8. Relative constraints and evolution

    Science.gov (United States)

    Ochoa, Juan G. Diaz

    2014-03-01

    Several mathematical models of evolving systems assume that changes in the micro-states are constrained to the search of an optimal value in a local or global objective function. However, the concept of evolution requires a continuous change in the environment and species, making difficult the definition of absolute optimal values in objective functions. In this paper, we define constraints that are not absolute but relative to local micro-states, introducing a rupture in the invariance of the phase space of the system. This conceptual basis is useful to define alternative mathematical models for biological (or in general complex) evolving systems. We illustrate this concept with a modified Ising model, which can be useful to understand and model problems like the somatic evolution of cancer.

  9. Evolution of the ventricles.

    OpenAIRE

    Victor, S.; Nayak, V M; Rajasingh, R

    1999-01-01

    We studied the evolution of ventricles by macroscopic examination of the hearts of marine cartilaginous and bony fish, and by angiocardiography and gross examination of the hearts of air-breathing freshwater fish, frogs, turtles, snakes, and crocodiles. A right-sided, thin-walled ventricular lumen is seen in the fish, frog, turtle, and snake. In fish, there is external symmetry of the ventricle, internal asymmetry, and a thick-walled left ventricle with a small inlet chamber. In animals such ...

  10. MITOCHONDRIAL DNA- REVOLUTIONARY EVOLUTION

    Directory of Open Access Journals (Sweden)

    Vaidhehi Narayan Nayak

    2017-07-01

    Full Text Available BACKGROUND Mitochondrion, the sausage-shaped organelle residing in the cytoplasm of all eukaryotic cells, apart from being the power house, represents endosymbiotic evolution of a free living organism to intracellular structure. Anthropologically, mitochondrial DNA is the fossilised source to trace the human ancestry particularly of maternal lineage. This article attempts to highlight the various biological functions of mitochondrial DNA (mtDNA with a note on its forensic application.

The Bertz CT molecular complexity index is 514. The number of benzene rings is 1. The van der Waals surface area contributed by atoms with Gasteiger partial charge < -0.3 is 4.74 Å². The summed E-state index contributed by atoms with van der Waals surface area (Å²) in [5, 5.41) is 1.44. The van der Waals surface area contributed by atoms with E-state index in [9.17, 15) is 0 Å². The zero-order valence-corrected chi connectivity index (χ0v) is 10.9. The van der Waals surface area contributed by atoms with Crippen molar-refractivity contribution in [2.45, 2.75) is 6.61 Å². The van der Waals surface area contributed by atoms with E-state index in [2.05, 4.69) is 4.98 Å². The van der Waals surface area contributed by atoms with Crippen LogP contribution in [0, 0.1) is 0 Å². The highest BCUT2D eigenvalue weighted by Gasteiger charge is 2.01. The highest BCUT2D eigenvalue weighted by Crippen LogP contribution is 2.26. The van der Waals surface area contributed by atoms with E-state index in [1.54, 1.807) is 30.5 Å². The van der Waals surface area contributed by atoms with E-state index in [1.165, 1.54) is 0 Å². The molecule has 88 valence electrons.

11. Centromere Emergence in Evolution

    OpenAIRE

    Ventura, Mario; Archidiacono, Nicoletta; Rocchi, Mariano

    2001-01-01

    Evolutionary centromere repositioning is a paradox we have recently discovered while studying the conservation of the phylogenetic chromosome IX in primates. Two explanations were proposed: a conservative hypothesis assuming sequential pericentric inversions, and a more challenging assumption involving centromere emergence during evolution. The complex evolutionary history showed by chromosome IX did not allow us to clearly distinguish between these two hypotheses. Here we report comparative ...

  12. Evolution of Social networks

    OpenAIRE

    Hellmann, Tim; Staudigl, Mathias

    2014-01-01

    Modeling the evolution of networks is central to our understanding of modern large communication systems, such as theWorld-Wide-Web, as well as economic and social networks. The research on social and economic networks is truly interdisciplinary and the number of modeling strategies and concepts is enormous. In this survey we present some modeling approaches, covering classical random graph models and game-theoretic models, which may be used to provide a unified framework to model an...

  13. Evolution, Teleology, Intentionality

    OpenAIRE

    Dennett, Daniel

    1993-01-01

    No response that was not as long and intricate as the two commentaries combined could do justice to their details, so what follows will satisfy nobody, myself included. I will concentrate on one issue discussed by both commentators: the relationship between evolution and teleological (or intentional) explanation. My response, in its brevity, may have just one virtue: it will confirm some of the hunches (or should I say suspicions) that these and other writers have entertained about my views. ...

  14. Stochastic Models of Evolution

    Science.gov (United States)

    Bezruchko, Boris P.; Smirnov, Dmitry A.

    To continue the discussion of randomness given in Sect. 2.2.1, we briefly touch on stochastic models of temporal evolution (random processes). They can be specified either via explicit definition of their statistical properties (probability density functions, correlation functions, etc., Sects. 4.1, 4.2 and 4.3) or via stochastic difference or differential equations. Some of the most widely known equations, their properties and applications are discussed in Sects. 4.4 and 4.5.